Lincoln’s struggles in his early years allowed him to acquire attributes that enabled him to become the great leader that he was as President during the Civil War in America. His views on slavery were not that of a normal American during this time (Gienapp pg. 23). He wanted to halt slavery instead of totally abolishing it. He knew that if he were to abolish it, the southern states would want to go to war against the northern states. He also wanted to give the new states a chance to decide on their own, so he set up the Kansas-Nebraska Act which allowed the people to vote on the new states becoming free or slave states. The only problem with this was, if there were more slave states than free states, then the slave states to outvote the free states in a battle of keeping slavery in American. The battle of keeping slavery fell with a division of the northern states and the southern states (the crucible pg. 110). The southern states wanted to keep slavery, and the northern states wanted to get rid of it (Race, Slavery pg.2). Lincoln came up with a plan to give both sides what they truly wanted. He planned to keep slavery in the states that already had it, and keep it from spreading to the new states. However, when the Kansas-Nebraska Act was set in place, it caused a massive rise of nationalism between the north and the south. This nationalism would become the Civil War in a short matter of time.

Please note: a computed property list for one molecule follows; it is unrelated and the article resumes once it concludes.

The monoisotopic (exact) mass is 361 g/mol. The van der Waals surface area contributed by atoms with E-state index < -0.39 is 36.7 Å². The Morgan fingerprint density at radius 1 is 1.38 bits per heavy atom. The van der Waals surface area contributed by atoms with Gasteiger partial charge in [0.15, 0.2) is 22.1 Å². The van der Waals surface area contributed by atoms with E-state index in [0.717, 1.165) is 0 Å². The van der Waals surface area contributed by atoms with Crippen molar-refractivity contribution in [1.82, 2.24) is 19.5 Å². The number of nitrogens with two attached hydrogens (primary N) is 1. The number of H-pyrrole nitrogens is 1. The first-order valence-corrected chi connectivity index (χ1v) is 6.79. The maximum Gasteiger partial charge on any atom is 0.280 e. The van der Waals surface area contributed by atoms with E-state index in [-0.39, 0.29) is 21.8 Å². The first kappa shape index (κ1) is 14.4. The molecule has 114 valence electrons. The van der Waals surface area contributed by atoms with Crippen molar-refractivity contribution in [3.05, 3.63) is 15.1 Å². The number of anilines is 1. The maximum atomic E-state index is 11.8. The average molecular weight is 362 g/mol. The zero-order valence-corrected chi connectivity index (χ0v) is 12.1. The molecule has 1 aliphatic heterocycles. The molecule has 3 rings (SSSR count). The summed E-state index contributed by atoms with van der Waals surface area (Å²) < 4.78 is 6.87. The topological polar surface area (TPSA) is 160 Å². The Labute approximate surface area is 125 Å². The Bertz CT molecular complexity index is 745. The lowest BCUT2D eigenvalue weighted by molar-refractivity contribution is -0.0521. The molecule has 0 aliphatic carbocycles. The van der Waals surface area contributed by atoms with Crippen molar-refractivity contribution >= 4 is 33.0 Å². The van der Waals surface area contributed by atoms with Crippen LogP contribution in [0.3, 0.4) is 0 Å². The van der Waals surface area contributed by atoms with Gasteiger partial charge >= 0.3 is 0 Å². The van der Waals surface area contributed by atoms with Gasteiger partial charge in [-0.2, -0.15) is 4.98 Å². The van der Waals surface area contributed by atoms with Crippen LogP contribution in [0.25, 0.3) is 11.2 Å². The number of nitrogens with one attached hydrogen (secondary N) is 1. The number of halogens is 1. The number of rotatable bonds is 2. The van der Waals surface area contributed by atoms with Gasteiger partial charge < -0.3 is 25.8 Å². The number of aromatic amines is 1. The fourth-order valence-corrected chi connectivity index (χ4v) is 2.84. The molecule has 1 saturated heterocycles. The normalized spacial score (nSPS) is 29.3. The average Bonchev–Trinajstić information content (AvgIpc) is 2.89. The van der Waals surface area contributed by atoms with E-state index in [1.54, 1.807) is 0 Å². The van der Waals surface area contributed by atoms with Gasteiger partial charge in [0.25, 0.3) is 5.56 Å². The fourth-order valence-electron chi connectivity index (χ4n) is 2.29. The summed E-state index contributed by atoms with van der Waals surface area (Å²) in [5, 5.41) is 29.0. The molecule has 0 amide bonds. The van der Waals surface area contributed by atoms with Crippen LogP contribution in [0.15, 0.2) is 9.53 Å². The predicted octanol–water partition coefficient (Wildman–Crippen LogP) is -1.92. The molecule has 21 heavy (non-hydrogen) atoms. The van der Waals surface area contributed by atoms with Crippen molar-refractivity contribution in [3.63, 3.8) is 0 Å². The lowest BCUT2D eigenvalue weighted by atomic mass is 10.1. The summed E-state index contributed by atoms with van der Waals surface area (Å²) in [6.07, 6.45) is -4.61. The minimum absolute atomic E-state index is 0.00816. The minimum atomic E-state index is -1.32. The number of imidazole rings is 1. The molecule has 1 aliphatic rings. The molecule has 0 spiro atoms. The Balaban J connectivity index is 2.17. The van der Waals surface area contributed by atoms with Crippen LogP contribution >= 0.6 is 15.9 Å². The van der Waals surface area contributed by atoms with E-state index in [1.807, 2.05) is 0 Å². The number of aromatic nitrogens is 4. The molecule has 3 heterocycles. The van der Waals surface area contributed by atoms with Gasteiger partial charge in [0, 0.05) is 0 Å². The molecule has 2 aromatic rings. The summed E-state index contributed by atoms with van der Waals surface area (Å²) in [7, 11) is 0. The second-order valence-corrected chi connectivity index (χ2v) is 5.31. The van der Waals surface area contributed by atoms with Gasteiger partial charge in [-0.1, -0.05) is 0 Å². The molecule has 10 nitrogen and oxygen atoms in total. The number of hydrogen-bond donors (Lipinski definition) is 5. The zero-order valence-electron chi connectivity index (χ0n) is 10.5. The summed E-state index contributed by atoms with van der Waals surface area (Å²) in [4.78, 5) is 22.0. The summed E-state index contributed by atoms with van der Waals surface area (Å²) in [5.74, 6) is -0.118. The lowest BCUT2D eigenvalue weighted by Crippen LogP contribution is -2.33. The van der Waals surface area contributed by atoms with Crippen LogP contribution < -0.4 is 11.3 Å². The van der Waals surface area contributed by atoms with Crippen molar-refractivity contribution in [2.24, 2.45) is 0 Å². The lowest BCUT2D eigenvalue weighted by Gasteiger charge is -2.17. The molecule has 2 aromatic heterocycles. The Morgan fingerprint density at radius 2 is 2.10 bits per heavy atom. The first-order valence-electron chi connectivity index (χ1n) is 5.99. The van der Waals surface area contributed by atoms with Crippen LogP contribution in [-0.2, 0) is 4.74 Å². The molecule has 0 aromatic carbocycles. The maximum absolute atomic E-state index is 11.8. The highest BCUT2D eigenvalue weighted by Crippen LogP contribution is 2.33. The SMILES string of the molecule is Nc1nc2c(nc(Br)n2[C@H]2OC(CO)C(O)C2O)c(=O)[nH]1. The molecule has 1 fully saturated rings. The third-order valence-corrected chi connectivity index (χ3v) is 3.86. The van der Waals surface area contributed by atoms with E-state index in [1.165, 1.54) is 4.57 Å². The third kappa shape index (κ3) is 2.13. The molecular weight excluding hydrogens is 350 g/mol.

Looking into Abraham Lincoln’s plans with the Kansas-Nebraska Act, this was an aim to bring about a peaceful way to give the southern states what they truly desires, states’ rights. In his book, “Lee vs Grant”, Gene Smith says that this act was a failure by the United States Army to keep peace. However, Gienapp shows this as Lincoln having a plan with this act. Lincoln knew that this equality was not going to come without violence. Smith fails to recognize the severity of the problem within America at this time. It was a battle between the north and the south as to which state became free or a slave state. This would ultimately lead to there being more states in favor of slavery, thus causing the north to protest regardless. On the flip side of that, if there were more free states than slave states, the same result would occur with the south protesting, which would later be known as the Civil War. Lincoln knew that there would be violence; the violence is inevitable with a country that is divided at the core from the Declaration of Independence which states that all men are created equal. Gienapp shows how Lincoln was prepared when the violence broke out through the observance of Lincoln becoming a war general to counteract the violence in which he knew would occur. After implementing his strategy, Lincoln then turned the effort over to George McClellan as the leader of the science behind the plan, along with Ulysses S. Grant to cover the actions.